San Francisco Environment Department

Anna's Hummingbird

Speed demon!  

Known as the smallest bird in the world, Anna's Hummingbird wings beat about 40-50 times per second during flight.

They zoom about 25mph in normal flight and up to 40mph in a courtship dive. The male Anna's Hummingbirds’ courtship dive is quite a sight. They hurtle up to 130 feet in the air, plummet earthward, and swoop up in a 'J' formation; then at the bottom of the dive, use their tail feathers to make a loud chirp. 

Hummingbirds cannot walk or hop, though their feet can be used to scoot sideways while they are perched. They do not suck nectar through their long bills, but instead lick it up with fringed, forked tongues. They can consume up to 50% of their weight in nectar each day.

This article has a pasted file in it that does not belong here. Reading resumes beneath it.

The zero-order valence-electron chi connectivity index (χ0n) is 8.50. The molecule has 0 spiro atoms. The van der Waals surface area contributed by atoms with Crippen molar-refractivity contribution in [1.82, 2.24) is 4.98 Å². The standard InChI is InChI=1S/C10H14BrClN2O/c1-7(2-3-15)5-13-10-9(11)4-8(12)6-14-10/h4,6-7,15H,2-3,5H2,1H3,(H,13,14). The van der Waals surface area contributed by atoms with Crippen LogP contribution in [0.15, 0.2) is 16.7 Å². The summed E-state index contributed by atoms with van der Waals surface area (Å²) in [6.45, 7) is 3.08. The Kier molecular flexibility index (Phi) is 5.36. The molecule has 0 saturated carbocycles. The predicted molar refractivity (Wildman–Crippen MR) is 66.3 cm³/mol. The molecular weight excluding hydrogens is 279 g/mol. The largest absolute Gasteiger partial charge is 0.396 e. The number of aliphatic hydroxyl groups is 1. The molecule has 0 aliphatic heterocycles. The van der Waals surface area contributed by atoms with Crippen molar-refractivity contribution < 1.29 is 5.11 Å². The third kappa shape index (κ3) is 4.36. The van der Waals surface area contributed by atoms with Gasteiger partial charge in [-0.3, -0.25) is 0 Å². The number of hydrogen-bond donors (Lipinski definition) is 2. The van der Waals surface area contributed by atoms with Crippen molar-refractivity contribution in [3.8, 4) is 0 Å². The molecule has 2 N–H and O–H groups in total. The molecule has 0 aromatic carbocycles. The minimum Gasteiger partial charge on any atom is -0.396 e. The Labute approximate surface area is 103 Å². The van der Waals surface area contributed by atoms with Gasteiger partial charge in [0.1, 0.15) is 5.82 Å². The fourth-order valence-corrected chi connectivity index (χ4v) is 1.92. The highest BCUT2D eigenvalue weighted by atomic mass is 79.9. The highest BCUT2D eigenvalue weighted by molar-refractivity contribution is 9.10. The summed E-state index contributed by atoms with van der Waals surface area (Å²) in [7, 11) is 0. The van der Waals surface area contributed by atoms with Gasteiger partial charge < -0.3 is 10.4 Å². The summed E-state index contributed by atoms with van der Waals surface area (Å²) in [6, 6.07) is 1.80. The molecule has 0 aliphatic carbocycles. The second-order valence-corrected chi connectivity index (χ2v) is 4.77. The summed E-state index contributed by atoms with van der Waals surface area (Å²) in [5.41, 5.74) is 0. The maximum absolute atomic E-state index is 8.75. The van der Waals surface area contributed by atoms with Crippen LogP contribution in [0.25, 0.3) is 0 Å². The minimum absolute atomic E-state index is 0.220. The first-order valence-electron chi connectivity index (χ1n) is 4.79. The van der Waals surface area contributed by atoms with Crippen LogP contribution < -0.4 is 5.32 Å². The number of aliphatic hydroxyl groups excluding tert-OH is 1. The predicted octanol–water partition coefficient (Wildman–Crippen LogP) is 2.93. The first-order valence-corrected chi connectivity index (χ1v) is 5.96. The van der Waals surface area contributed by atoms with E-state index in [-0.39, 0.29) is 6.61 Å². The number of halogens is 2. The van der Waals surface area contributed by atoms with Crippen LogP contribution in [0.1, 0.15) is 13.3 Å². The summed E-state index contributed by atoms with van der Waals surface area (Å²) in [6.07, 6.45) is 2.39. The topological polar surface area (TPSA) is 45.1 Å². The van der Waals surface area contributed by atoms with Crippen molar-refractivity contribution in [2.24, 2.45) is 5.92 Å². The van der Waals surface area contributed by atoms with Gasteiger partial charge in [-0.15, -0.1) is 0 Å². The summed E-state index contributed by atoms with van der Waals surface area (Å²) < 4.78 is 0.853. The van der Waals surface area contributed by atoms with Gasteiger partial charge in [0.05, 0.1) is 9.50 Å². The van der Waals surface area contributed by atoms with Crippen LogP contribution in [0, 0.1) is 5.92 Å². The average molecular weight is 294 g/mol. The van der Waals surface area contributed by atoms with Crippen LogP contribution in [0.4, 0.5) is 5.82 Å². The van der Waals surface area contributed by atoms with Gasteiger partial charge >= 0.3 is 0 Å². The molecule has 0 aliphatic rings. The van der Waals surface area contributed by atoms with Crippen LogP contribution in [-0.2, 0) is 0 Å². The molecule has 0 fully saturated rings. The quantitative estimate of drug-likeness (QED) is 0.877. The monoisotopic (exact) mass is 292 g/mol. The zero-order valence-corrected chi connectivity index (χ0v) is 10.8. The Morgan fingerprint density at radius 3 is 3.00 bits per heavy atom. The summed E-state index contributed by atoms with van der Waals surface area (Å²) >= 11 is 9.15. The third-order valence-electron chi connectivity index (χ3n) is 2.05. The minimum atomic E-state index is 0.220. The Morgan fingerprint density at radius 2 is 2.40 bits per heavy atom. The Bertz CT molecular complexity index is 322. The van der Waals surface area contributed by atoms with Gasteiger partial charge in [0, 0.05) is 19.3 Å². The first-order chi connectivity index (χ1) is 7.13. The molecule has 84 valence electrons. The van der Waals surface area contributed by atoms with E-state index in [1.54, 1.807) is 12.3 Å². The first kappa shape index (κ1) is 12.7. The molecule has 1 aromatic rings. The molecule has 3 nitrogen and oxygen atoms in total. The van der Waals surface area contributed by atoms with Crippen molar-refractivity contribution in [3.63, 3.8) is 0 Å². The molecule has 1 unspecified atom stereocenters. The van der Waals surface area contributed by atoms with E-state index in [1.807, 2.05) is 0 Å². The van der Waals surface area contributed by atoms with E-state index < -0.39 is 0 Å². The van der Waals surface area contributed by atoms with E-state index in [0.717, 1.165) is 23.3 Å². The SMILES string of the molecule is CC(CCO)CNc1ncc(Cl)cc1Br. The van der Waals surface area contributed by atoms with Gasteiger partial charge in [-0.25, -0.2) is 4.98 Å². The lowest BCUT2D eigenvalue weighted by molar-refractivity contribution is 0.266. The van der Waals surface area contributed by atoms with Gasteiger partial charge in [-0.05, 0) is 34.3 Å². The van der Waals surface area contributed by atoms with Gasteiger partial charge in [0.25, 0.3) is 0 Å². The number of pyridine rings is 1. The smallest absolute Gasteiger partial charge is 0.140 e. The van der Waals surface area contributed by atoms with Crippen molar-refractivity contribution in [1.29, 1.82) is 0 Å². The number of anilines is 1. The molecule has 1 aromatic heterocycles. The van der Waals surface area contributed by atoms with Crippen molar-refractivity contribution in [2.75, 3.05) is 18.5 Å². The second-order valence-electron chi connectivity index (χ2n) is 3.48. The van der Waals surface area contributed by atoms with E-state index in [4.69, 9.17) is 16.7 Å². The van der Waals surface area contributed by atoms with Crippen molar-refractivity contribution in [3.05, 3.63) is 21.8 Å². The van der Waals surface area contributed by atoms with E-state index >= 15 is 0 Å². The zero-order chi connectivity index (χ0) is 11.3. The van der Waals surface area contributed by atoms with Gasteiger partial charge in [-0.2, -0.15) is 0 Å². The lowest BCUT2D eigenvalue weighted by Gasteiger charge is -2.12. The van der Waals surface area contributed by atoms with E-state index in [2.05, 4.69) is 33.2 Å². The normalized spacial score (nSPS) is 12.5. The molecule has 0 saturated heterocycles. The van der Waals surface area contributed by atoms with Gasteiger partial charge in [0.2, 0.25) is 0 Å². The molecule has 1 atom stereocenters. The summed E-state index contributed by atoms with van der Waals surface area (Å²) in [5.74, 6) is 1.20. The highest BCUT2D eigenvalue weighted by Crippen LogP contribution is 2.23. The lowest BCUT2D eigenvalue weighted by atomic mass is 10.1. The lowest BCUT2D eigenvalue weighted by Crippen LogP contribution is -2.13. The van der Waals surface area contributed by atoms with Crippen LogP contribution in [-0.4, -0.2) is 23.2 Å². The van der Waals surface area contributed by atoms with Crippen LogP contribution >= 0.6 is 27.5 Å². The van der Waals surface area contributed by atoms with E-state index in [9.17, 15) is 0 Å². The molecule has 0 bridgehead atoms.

The nest is slightly bigger than a walnut, and the egg contained therein is about the size of a small jellybean.

Learn more about the Anna's Hummingbird in  David Assmann's bird blog:

Springtime Stirrings
The Avian Changing of the Guard
Why Woodpeckers Don’t Get Headaches*

photo of Anna's Hummingbird in the wild by David Assmann, photographer

Photo by David Assmann. Do not reproduce pictures without permission.

Related Content

Protect Our Local Pollinators
Pollinator FAQs 
Native Plant Gardens and Nature Walks in SF
To Save Local Bees, San Francisco to Make Pollinator Protection City Policy
Pollinator-Friendly Plants (PDF)
Stories of San Francisco Species (PDF)

Additional Resources

San Francisco Supervisors to pass bill to protect bees, KRON 4, Sept. 12, 2016


photo of Anna's Hummingbird
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